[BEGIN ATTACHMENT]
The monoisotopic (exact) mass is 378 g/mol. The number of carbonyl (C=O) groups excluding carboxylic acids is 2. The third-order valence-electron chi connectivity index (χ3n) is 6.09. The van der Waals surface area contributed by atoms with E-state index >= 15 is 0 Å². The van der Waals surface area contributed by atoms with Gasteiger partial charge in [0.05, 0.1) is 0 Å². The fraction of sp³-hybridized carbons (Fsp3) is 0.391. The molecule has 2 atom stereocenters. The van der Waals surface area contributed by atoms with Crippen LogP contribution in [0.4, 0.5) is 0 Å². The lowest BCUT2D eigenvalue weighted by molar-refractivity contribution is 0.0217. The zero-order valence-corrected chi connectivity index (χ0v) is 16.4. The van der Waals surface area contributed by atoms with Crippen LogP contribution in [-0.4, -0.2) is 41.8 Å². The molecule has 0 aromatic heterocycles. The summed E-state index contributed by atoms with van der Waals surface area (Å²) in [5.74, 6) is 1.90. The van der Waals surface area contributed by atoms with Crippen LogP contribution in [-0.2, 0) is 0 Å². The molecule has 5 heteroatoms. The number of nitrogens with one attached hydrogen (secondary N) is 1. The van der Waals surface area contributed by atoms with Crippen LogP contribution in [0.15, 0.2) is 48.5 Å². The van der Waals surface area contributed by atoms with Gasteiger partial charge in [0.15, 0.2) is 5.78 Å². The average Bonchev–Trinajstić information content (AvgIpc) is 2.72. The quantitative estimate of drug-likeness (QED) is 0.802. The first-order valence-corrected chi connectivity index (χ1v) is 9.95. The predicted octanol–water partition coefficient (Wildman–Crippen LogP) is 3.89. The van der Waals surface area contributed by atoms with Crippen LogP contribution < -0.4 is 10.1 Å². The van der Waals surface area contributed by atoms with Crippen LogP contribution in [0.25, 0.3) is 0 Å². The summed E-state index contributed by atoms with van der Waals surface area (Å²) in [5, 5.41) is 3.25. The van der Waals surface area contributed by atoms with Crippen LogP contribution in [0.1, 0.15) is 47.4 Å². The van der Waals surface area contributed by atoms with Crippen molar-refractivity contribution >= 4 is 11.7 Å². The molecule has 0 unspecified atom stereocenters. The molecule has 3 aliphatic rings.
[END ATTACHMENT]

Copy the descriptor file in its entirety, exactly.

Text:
The monoisotopic (exact) mass is 378 g/mol. The number of carbonyl (C=O) groups excluding carboxylic acids is 2. The third-order valence-electron chi connectivity index (χ3n) is 6.09. The van der Waals surface area contributed by atoms with E-state index >= 15 is 0 Å². The van der Waals surface area contributed by atoms with Gasteiger partial charge in [0.05, 0.1) is 0 Å². The fraction of sp³-hybridized carbons (Fsp3) is 0.391. The molecule has 2 atom stereocenters. The van der Waals surface area contributed by atoms with Crippen LogP contribution in [0.4, 0.5) is 0 Å². The lowest BCUT2D eigenvalue weighted by molar-refractivity contribution is 0.0217. The zero-order valence-corrected chi connectivity index (χ0v) is 16.4. The van der Waals surface area contributed by atoms with Crippen LogP contribution in [-0.4, -0.2) is 41.8 Å². The molecule has 0 aromatic heterocycles. The summed E-state index contributed by atoms with van der Waals surface area (Å²) in [5.74, 6) is 1.90. The van der Waals surface area contributed by atoms with Crippen LogP contribution in [-0.2, 0) is 0 Å². The molecule has 5 heteroatoms. The number of nitrogens with one attached hydrogen (secondary N) is 1. The van der Waals surface area contributed by atoms with Crippen LogP contribution in [0.15, 0.2) is 48.5 Å². The van der Waals surface area contributed by atoms with Gasteiger partial charge in [0.15, 0.2) is 5.78 Å². The average Bonchev–Trinajstić information content (AvgIpc) is 2.72. The quantitative estimate of drug-likeness (QED) is 0.802. The first-order valence-corrected chi connectivity index (χ1v) is 9.95. The predicted octanol–water partition coefficient (Wildman–Crippen LogP) is 3.89. The van der Waals surface area contributed by atoms with Crippen LogP contribution < -0.4 is 10.1 Å². The van der Waals surface area contributed by atoms with Crippen LogP contribution in [0.25, 0.3) is 0 Å². The summed E-state index contributed by atoms with van der Waals surface area (Å²) in [5, 5.41) is 3.25. The van der Waals surface area contributed by atoms with Crippen LogP contribution in [0.1, 0.15) is 47.4 Å². The van der Waals surface area contributed by atoms with Crippen molar-refractivity contribution >= 4 is 11.7 Å². The molecule has 0 unspecified atom stereocenters. The molecule has 3 aliphatic rings.